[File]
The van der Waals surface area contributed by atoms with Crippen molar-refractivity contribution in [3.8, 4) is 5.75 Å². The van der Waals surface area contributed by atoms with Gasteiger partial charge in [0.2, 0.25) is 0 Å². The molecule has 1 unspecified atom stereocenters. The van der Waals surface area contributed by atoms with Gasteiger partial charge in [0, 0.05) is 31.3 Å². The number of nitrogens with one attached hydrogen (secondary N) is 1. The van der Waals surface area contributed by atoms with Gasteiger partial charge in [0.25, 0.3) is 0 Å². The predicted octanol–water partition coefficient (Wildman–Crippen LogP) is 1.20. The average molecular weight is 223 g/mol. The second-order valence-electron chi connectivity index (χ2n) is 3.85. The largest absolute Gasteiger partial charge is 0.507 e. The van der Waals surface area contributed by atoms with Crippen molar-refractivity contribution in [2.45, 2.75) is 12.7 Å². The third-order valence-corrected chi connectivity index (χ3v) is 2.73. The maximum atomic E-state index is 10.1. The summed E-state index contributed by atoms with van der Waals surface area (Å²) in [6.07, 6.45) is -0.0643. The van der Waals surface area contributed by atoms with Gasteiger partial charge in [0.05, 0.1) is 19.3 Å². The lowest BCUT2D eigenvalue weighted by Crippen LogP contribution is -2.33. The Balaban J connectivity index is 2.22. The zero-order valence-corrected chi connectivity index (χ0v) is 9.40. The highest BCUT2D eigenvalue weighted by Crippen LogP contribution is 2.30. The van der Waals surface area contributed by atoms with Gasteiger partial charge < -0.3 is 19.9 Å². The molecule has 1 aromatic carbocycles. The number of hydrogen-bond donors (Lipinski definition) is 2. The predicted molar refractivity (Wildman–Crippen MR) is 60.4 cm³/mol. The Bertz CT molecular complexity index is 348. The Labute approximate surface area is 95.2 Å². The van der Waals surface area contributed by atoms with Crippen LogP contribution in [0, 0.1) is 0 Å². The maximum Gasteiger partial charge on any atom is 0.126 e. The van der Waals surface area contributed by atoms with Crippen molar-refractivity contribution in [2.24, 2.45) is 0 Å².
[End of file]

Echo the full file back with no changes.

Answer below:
The van der Waals surface area contributed by atoms with Crippen molar-refractivity contribution in [3.8, 4) is 5.75 Å². The van der Waals surface area contributed by atoms with Gasteiger partial charge in [0.2, 0.25) is 0 Å². The molecule has 1 unspecified atom stereocenters. The van der Waals surface area contributed by atoms with Gasteiger partial charge in [0, 0.05) is 31.3 Å². The number of nitrogens with one attached hydrogen (secondary N) is 1. The van der Waals surface area contributed by atoms with Gasteiger partial charge in [0.25, 0.3) is 0 Å². The predicted octanol–water partition coefficient (Wildman–Crippen LogP) is 1.20. The average molecular weight is 223 g/mol. The second-order valence-electron chi connectivity index (χ2n) is 3.85. The largest absolute Gasteiger partial charge is 0.507 e. The van der Waals surface area contributed by atoms with Crippen molar-refractivity contribution in [2.45, 2.75) is 12.7 Å². The third-order valence-corrected chi connectivity index (χ3v) is 2.73. The maximum atomic E-state index is 10.1. The summed E-state index contributed by atoms with van der Waals surface area (Å²) in [6.07, 6.45) is -0.0643. The van der Waals surface area contributed by atoms with Gasteiger partial charge in [0.05, 0.1) is 19.3 Å². The lowest BCUT2D eigenvalue weighted by Crippen LogP contribution is -2.33. The Balaban J connectivity index is 2.22. The zero-order valence-corrected chi connectivity index (χ0v) is 9.40. The highest BCUT2D eigenvalue weighted by Crippen LogP contribution is 2.30. The van der Waals surface area contributed by atoms with Gasteiger partial charge < -0.3 is 19.9 Å². The molecule has 1 aromatic carbocycles. The number of hydrogen-bond donors (Lipinski definition) is 2. The predicted molar refractivity (Wildman–Crippen MR) is 60.4 cm³/mol. The Bertz CT molecular complexity index is 348. The Labute approximate surface area is 95.2 Å². The van der Waals surface area contributed by atoms with Crippen LogP contribution in [0, 0.1) is 0 Å². The maximum Gasteiger partial charge on any atom is 0.126 e. The van der Waals surface area contributed by atoms with Crippen molar-refractivity contribution in [2.24, 2.45) is 0 Å².